Open: An Autobiography

Front Cover
A. Knopf, 2009 - Biography & Autobiography - 385 pages
55 Reviews
From Andre Agassi, one of the most beloved athletes in history and one of the most gifted men ever to step onto a tennis court, a beautiful, haunting autobiography.

Agassi’s incredibly rigorous training begins when he is just a child. By the age of thirteen, he is banished to a Florida tennis camp that feels like a prison camp. Lonely, scared, a ninth-grade dropout, he rebels in ways that will soon make him a 1980s icon. He dyes his hair, pierces his ears, dresses like a punk rocker. By the time he turns pro at sixteen, his new look promises to change tennis forever, as does his lightning-fast return.

And yet, despite his raw talent, he struggles early on. We feel his confusion as he loses to the world’s best, his greater confusion as he starts to win. After stumbling in three Grand Slam finals, Agassi shocks the world, and himself, by capturing the 1992 Wimbledon. Overnight he becomes a fan favorite and a media target.

Agassi brings a near-photographic memory to every pivotal match and every relationship. Never before has the inner game of tennis and the outer game of fame been so precisely limned. Alongside vivid portraits of rivals from several generations—Jimmy Connors, Pete Sampras, Roger Federer—Agassi gives unstinting accounts of his brief time with Barbra Streisand and his doomed marriage to Brooke Shields. He reveals a shattering loss of confidence. And he recounts his spectacular resurrection, a comeback climaxing with his epic run at the 1999 French Open and his march to become the oldest man ever ranked number one.

In clear, taut prose, Agassi evokes his loyal brother, his wise coach, his gentle trainer, all the people who help him regain his balance and find love at last with Stefanie Graf. Inspired by her quiet strength, he fights through crippling pain from a deteriorating spine to remain a dangerous opponent in the twenty-first and final year of his career. Entering his last tournament in 2006, he’s hailed for completing a stunning metamorphosis, from nonconformist to elder statesman, from dropout to education advocate. And still he’s not done. At a U.S. Open for the ages, he makes a courageous last stand, then delivers one of the most stirring farewells ever heard in a sporting arena.

With its breakneck tempo and raw candor, Open will be read and cherished for years. A treat for ardent fans, it will also captivate readers who know nothing about tennis. Like Agassi’s game, it sets a new standard for grace, style, speed, and power.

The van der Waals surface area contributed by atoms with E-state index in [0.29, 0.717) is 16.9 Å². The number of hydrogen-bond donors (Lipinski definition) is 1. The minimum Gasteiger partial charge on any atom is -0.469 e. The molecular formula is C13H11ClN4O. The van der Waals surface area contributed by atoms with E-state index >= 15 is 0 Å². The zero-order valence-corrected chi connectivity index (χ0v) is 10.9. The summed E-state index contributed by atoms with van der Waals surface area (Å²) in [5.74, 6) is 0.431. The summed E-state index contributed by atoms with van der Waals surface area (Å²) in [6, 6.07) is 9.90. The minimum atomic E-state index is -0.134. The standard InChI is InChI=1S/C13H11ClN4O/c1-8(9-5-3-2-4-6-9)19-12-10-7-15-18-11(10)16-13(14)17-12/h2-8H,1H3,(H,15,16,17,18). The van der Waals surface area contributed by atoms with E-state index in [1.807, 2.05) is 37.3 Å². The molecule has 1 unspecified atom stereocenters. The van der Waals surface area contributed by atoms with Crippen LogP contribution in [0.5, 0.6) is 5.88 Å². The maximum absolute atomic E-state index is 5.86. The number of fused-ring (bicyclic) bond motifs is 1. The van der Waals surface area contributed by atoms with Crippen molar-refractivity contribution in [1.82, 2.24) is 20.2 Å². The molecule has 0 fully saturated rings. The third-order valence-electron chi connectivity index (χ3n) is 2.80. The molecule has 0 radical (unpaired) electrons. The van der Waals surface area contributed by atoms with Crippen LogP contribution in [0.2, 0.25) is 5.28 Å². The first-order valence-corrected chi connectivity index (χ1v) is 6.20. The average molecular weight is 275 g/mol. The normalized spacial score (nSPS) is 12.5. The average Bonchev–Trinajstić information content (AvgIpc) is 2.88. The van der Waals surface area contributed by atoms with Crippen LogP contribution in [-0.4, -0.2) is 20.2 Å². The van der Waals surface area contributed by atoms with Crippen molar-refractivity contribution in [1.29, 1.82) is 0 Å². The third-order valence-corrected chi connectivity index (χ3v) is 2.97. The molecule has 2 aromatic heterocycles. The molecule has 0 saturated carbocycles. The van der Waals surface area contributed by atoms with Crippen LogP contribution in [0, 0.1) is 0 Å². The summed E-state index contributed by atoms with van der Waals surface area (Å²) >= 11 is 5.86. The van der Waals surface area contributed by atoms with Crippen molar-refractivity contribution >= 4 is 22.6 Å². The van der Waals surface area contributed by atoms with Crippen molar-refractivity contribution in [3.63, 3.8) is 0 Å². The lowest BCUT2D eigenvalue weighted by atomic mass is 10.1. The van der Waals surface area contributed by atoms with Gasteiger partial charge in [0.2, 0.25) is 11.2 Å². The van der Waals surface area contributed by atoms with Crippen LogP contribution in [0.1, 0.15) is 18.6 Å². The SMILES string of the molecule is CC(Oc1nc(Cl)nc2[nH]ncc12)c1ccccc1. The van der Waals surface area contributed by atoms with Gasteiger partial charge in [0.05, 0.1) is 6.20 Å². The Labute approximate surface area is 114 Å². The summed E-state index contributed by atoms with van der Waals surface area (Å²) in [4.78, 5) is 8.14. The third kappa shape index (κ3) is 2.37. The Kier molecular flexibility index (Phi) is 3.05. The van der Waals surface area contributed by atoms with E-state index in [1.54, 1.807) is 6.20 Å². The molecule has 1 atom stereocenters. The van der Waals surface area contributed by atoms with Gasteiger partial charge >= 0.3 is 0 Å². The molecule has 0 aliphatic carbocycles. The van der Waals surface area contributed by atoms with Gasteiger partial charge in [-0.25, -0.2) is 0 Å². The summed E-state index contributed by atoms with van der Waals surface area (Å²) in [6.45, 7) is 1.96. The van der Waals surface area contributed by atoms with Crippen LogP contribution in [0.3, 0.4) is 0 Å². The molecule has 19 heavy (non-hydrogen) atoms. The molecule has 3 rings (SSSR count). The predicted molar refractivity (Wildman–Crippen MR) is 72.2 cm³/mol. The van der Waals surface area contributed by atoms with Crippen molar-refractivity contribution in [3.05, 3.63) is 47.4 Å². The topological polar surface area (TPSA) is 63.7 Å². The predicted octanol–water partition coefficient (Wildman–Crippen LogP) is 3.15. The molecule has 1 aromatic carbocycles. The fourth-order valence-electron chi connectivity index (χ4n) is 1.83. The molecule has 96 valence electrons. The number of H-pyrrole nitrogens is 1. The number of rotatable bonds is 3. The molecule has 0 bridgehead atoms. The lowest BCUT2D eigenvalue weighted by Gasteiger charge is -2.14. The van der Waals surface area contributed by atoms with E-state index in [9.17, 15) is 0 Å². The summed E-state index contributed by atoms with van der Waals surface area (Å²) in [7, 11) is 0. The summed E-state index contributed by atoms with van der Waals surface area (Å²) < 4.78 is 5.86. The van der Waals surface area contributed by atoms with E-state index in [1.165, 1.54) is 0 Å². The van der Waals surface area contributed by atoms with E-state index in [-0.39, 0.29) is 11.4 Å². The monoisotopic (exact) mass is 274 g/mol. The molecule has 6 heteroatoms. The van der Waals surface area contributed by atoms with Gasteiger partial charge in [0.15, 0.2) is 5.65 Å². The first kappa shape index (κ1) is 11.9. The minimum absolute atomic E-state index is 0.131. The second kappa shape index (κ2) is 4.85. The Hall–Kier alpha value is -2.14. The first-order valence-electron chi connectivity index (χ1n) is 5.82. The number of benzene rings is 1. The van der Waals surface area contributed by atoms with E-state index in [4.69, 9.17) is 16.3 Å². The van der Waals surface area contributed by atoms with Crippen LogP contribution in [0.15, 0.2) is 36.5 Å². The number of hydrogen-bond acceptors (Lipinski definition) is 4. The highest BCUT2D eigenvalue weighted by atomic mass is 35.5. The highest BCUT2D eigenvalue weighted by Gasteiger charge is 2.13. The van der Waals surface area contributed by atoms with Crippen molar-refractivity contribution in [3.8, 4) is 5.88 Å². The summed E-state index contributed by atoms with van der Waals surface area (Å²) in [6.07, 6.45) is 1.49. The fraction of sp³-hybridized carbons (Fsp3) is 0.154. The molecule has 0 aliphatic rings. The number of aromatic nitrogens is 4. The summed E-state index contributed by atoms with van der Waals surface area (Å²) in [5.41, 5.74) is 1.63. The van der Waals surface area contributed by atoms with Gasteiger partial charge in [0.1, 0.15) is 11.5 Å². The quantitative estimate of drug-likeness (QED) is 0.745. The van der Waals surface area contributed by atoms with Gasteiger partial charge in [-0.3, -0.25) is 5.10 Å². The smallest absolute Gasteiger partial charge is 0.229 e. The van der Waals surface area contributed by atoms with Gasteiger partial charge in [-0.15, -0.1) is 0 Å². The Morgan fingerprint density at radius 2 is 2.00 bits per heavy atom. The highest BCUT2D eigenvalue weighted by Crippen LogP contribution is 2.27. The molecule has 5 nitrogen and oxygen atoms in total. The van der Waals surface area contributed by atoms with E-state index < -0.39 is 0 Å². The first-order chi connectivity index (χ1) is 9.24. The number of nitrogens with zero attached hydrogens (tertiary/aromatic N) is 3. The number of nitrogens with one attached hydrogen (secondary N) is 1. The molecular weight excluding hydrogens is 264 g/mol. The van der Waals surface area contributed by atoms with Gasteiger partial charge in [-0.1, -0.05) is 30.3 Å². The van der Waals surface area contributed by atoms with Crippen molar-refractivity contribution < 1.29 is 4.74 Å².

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LibraryThing Review

User Review  - briandarvell - LibraryThing

This was a phenomenal autobiography. I couldn't put the book down and learned a lot from one of the most charismatic of sports stars. Andre doesn't hold back and admits to some of his biggest personal ... Read full review

LibraryThing Review

User Review  - olegalCA - LibraryThing

I went in with a preconceived idea that this book was horrible and he was a horrible representative of the sport of tennis but was pleasantly surprised. He's just... honest. Not everything is sunshine ... Read full review

Selected pages

Contents

Section 1
3
Section 2
27
Section 3
39
Section 4
54
Section 5
62
Section 6
73
Section 7
81
Section 8
86
Section 21
228
Section 22
241
Section 23
253
Section 24
263
Section 25
281
Section 26
305
Section 27
306
Section 28
319

Section 9
96
Section 10
100
Section 11
112
Section 12
133
Section 13
141
Section 14
150
Section 15
157
Section 16
167
Section 17
182
Section 18
197
Section 19
204
Section 20
218
Section 29
325
Section 30
339
Section 31
340
Section 32
347
Section 33
348
Section 34
358
Section 35
371
Section 36
379
Section 37
387
Section 38
391
Copyright

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About the author (2009)

Andre Agassi played tennis professionally from 1986 to 2006. Often ranked number one, he captured eight Grand Slam singles championships. Founder of the Andre Agassi Charitable Foundation, he has raised more than $85 million for the Andre Agassi College Preparatory Academy for underprivileged children in Las Vegas, where he lives with his wife, Stefanie Graf, and their two children.

Bibliographic information